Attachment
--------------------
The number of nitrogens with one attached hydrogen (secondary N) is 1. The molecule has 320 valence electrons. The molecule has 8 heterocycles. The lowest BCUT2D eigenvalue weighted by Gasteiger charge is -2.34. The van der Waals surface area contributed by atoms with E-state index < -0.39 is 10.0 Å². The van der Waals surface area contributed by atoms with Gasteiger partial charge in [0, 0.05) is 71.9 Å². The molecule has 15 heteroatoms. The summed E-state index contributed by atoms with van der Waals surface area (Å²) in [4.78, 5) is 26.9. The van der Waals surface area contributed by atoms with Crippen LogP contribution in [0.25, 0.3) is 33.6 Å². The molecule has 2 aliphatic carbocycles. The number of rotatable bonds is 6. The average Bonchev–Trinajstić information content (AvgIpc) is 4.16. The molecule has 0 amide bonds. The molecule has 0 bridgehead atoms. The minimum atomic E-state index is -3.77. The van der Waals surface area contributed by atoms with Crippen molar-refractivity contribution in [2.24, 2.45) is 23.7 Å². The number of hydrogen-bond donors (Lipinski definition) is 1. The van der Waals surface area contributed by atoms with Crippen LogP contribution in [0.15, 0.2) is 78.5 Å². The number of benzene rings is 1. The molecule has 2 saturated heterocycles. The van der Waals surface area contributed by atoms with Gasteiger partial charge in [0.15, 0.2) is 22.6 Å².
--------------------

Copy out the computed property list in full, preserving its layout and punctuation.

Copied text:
The number of nitrogens with one attached hydrogen (secondary N) is 1. The molecule has 320 valence electrons. The molecule has 8 heterocycles. The lowest BCUT2D eigenvalue weighted by Gasteiger charge is -2.34. The van der Waals surface area contributed by atoms with E-state index < -0.39 is 10.0 Å². The van der Waals surface area contributed by atoms with Gasteiger partial charge in [0, 0.05) is 71.9 Å². The molecule has 15 heteroatoms. The summed E-state index contributed by atoms with van der Waals surface area (Å²) in [4.78, 5) is 26.9. The van der Waals surface area contributed by atoms with Crippen LogP contribution in [0.25, 0.3) is 33.6 Å². The molecule has 2 aliphatic carbocycles. The number of rotatable bonds is 6. The average Bonchev–Trinajstić information content (AvgIpc) is 4.16. The molecule has 0 amide bonds. The molecule has 0 bridgehead atoms. The minimum atomic E-state index is -3.77. The van der Waals surface area contributed by atoms with Crippen molar-refractivity contribution in [2.24, 2.45) is 23.7 Å². The number of hydrogen-bond donors (Lipinski definition) is 1. The van der Waals surface area contributed by atoms with Crippen LogP contribution in [0.15, 0.2) is 78.5 Å². The number of benzene rings is 1. The molecule has 2 saturated heterocycles. The van der Waals surface area contributed by atoms with Gasteiger partial charge in [0.15, 0.2) is 22.6 Å².